Meeting Rabbi Lionel Blue in 1963 changed my life.
At the time, I was a section manager on a graduate trainee scheme run by the John Lewis Partnership, working in the Toys and Garden Furniture Department in the basement of John Barnes (now Waitrose) on the Finchley Road. Though enjoying retailing (after all, there is a ‘selling’ element in being a rabbi,) I couldn’t see myself doing it all my life. Though I’d not have put it like that at the time, it simply provided no sense of purpose or goal.
Lionel was then rabbi at Middlesex New Synagogue but soon to be appointed as Director of the European Region of the World Union, with a responsibility to develop connexions with fragmented communities on the continent of Europe and help, if possible, in their recovery from the traumas of occupation, deportation, decimation and the open wounds of the Nazi era.
Working alongside and supporting him were Jonathan Magonet (training to be a doctor) and Awraham Soetendorp (son of the Amsterdam’s Liberal rabbi, Jakob.) They helped arrange meetings and conferences, which I eagerly attended. There was so much to learn, so many fresh insights and teachings. It was astonishing to discover at a Panel at a Reform Youth Conference that rabbis did not all agree with one another, that there could even be public disagreements, that they were not all the same. What might be important to one – prayer, or Israel, community or social action – might be of very little significance to another.
I found myself bowled over by some of the teachings of the prophets. The vision, for example, of the ‘end of days’ as painted by Isaiah and Micah:
1 This is what Isaiah son of Amoz saw concerning Judah and Jerusalem:
2 In the last days
the mountain of the Lord’s temple will be established
In the top of the mountains;
it will be exalted above the hills,
and all nations will stream to it.
3 Many peoples will come and say,
“Come, let us go up to the mountain of the Lord,
to the temple of the God of Jacob.
He will teach us his ways,
so that we may walk in his paths.”
Teaching will go out from Zion,
the word of the Lord from Jerusalem.
4 He will judge between the nations
and will settle disputes for many peoples.
They will beat their swords into plowshares
and their spears into pruning hooks.
Nation will not take up sword against nation,
nor will they train for war anymore.
As a child growing up, I had seen the motto of the BBC flashed every night on to our TV screens: “Nation shall speak Peace unto nation.” The vision of peace, of swords and ploughshares, captured my imagination. This seemed something worth working for, something to which one could devote one’s life.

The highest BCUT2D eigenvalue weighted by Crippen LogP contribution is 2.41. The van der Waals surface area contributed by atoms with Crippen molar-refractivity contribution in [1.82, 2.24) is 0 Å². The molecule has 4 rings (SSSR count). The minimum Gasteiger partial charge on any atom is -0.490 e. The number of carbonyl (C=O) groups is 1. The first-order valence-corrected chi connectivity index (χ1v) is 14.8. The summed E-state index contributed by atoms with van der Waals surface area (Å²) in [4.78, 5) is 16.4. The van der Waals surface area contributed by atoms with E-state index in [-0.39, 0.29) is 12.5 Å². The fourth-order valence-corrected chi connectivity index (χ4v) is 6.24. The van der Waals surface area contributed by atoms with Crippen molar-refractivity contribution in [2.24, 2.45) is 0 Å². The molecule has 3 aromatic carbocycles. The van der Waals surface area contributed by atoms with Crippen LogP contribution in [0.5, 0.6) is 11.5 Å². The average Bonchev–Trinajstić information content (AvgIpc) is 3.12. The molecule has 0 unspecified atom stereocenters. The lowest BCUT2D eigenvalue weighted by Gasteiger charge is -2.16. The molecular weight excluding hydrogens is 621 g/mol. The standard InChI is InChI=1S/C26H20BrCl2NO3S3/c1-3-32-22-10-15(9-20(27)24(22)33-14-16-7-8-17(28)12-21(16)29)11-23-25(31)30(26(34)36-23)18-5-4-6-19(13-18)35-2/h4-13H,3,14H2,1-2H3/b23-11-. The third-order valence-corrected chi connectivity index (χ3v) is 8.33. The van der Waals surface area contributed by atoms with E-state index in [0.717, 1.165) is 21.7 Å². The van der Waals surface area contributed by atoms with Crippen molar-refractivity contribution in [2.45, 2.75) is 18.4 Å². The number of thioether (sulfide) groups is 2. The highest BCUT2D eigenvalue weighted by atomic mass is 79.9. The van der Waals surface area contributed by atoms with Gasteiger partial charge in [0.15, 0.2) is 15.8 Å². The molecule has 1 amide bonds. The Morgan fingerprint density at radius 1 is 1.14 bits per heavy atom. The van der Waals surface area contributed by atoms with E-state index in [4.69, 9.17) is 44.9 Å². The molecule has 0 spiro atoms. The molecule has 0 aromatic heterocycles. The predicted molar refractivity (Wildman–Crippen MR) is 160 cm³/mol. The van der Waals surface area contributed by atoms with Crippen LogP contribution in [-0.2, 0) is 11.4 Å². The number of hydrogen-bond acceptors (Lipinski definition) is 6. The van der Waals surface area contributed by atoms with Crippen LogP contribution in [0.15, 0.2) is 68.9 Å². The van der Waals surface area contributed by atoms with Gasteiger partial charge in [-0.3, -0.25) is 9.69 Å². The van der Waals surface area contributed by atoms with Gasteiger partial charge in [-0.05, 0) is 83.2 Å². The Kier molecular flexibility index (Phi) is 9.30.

The values and promise of these prophets of Judaism fed and strengthened my youthful idealism. Some of the teachers and Leo Baeck students I met confirmed that I was not alone. Within about a year, to my astonishment and that of my family, I decided to study Judaism at the Leo Baeck College.
Initially, I was certainly not doing so in order to become a rabbi but because I wanted to learn. First, I had no idea what being a rabbi entailed, what it meant, whether I could possibly become one. But, secondly, and a far greater drawback – I did not believe in God.
The question of God was prominent and of long-standing importance for me. I had had very little Jewish upbringing. Though my mother would probably have enjoyed a more Jewish life, my father was a strong, left-leaning rationalist with little time for Jewish tradition. However, when I was about 12 my mother’s mother was diagnosed with cancer and my parents agreed that for her sake it would be good if I were able to be bar mitzvah.
John Rayner was at the time rabbi of the Liberal Jewish Synagogue in Streatham and agreed that I could be ‘confirmed’ after two years concentrated study. As I recall, I had little idea what was going on but the question of ‘God’ loomed large. Who was this mysterious figure, so central in everything I had to read and learn? I lacked the courage to tell Rabbi Rayner that I did not believe or even to ask for a discussion. Actually, I simply lacked the words for a discussion: God was just to me a large, empty, space.
I admired and respected John Rayner and his gentle, generous wife Jane. How could such an intelligent man, I wondered, believe in God? So it was, a few years later, that I ended up studying philosophy at university in the misguided hope and expectation that there I would, if not find answers, at least be able to ask the questions.